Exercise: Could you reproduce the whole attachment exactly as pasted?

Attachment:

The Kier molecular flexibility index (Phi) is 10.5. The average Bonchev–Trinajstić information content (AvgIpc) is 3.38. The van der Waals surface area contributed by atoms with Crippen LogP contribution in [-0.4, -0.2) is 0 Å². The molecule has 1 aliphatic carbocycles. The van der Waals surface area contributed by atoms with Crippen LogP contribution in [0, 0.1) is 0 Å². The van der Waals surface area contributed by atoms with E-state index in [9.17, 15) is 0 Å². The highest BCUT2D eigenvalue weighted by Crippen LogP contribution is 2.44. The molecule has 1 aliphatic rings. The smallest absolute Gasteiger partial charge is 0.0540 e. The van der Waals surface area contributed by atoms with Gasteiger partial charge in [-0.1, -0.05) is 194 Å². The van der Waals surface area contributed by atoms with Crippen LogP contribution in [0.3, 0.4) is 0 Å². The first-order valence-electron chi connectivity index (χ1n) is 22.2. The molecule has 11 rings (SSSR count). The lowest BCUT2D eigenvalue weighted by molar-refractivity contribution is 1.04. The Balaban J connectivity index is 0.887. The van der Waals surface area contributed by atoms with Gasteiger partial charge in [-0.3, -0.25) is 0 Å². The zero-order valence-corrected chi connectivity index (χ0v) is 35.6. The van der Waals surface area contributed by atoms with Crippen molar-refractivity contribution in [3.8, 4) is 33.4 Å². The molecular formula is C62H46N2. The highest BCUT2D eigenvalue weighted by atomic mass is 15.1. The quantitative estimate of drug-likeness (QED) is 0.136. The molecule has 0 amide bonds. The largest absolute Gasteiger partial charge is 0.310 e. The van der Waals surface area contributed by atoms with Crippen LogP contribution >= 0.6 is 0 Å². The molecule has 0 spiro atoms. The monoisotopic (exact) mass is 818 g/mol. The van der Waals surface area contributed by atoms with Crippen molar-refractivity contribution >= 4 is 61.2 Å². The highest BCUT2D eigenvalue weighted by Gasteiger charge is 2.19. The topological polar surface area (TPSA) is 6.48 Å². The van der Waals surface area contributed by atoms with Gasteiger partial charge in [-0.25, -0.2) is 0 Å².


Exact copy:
The Kier molecular flexibility index (Phi) is 10.5. The average Bonchev–Trinajstić information content (AvgIpc) is 3.38. The van der Waals surface area contributed by atoms with Crippen LogP contribution in [-0.4, -0.2) is 0 Å². The molecule has 1 aliphatic carbocycles. The van der Waals surface area contributed by atoms with Crippen LogP contribution in [0, 0.1) is 0 Å². The van der Waals surface area contributed by atoms with E-state index in [9.17, 15) is 0 Å². The highest BCUT2D eigenvalue weighted by Crippen LogP contribution is 2.44. The molecule has 1 aliphatic rings. The smallest absolute Gasteiger partial charge is 0.0540 e. The van der Waals surface area contributed by atoms with Gasteiger partial charge in [-0.1, -0.05) is 194 Å². The van der Waals surface area contributed by atoms with Crippen LogP contribution in [0.3, 0.4) is 0 Å². The first-order valence-electron chi connectivity index (χ1n) is 22.2. The molecule has 11 rings (SSSR count). The lowest BCUT2D eigenvalue weighted by molar-refractivity contribution is 1.04. The Balaban J connectivity index is 0.887. The van der Waals surface area contributed by atoms with Gasteiger partial charge in [-0.3, -0.25) is 0 Å². The zero-order valence-corrected chi connectivity index (χ0v) is 35.6. The van der Waals surface area contributed by atoms with Crippen molar-refractivity contribution in [3.8, 4) is 33.4 Å². The molecular formula is C62H46N2. The highest BCUT2D eigenvalue weighted by atomic mass is 15.1. The quantitative estimate of drug-likeness (QED) is 0.136. The molecule has 0 amide bonds. The largest absolute Gasteiger partial charge is 0.310 e. The van der Waals surface area contributed by atoms with Crippen LogP contribution >= 0.6 is 0 Å². The molecule has 0 spiro atoms. The monoisotopic (exact) mass is 818 g/mol. The van der Waals surface area contributed by atoms with Crippen molar-refractivity contribution >= 4 is 61.2 Å². The highest BCUT2D eigenvalue weighted by Gasteiger charge is 2.19. The topological polar surface area (TPSA) is 6.48 Å². The van der Waals surface area contributed by atoms with Gasteiger partial charge in [-0.25, -0.2) is 0 Å².